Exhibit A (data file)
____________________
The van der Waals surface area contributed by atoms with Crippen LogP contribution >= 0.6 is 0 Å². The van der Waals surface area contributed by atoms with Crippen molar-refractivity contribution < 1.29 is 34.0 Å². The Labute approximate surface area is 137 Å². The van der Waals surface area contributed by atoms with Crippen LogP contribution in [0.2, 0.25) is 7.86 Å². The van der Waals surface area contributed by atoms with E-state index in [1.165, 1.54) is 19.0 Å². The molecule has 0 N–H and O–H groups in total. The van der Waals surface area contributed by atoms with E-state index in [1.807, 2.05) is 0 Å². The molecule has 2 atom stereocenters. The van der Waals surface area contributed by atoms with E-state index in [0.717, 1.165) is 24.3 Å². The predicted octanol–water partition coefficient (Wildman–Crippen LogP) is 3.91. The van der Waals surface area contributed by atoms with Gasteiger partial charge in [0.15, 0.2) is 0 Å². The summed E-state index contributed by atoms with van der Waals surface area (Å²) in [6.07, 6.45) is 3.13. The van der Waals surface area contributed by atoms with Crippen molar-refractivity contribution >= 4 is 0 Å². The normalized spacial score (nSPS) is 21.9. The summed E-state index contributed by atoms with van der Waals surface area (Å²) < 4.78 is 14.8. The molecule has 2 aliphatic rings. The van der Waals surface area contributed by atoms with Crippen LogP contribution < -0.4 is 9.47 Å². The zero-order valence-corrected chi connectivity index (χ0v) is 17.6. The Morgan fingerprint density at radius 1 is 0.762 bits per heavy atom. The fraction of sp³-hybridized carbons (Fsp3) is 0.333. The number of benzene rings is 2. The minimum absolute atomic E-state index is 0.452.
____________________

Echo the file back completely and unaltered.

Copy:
The van der Waals surface area contributed by atoms with Crippen LogP contribution >= 0.6 is 0 Å². The van der Waals surface area contributed by atoms with Crippen molar-refractivity contribution < 1.29 is 34.0 Å². The Labute approximate surface area is 137 Å². The van der Waals surface area contributed by atoms with Crippen LogP contribution in [0.2, 0.25) is 7.86 Å². The van der Waals surface area contributed by atoms with E-state index in [1.165, 1.54) is 19.0 Å². The molecule has 0 N–H and O–H groups in total. The van der Waals surface area contributed by atoms with E-state index in [1.807, 2.05) is 0 Å². The molecule has 2 atom stereocenters. The van der Waals surface area contributed by atoms with E-state index in [0.717, 1.165) is 24.3 Å². The predicted octanol–water partition coefficient (Wildman–Crippen LogP) is 3.91. The van der Waals surface area contributed by atoms with Gasteiger partial charge in [0.15, 0.2) is 0 Å². The summed E-state index contributed by atoms with van der Waals surface area (Å²) in [6.07, 6.45) is 3.13. The van der Waals surface area contributed by atoms with Crippen molar-refractivity contribution >= 4 is 0 Å². The normalized spacial score (nSPS) is 21.9. The summed E-state index contributed by atoms with van der Waals surface area (Å²) < 4.78 is 14.8. The molecule has 2 aliphatic rings. The van der Waals surface area contributed by atoms with Crippen LogP contribution < -0.4 is 9.47 Å². The zero-order valence-corrected chi connectivity index (χ0v) is 17.6. The Morgan fingerprint density at radius 1 is 0.762 bits per heavy atom. The fraction of sp³-hybridized carbons (Fsp3) is 0.333. The number of benzene rings is 2. The minimum absolute atomic E-state index is 0.452.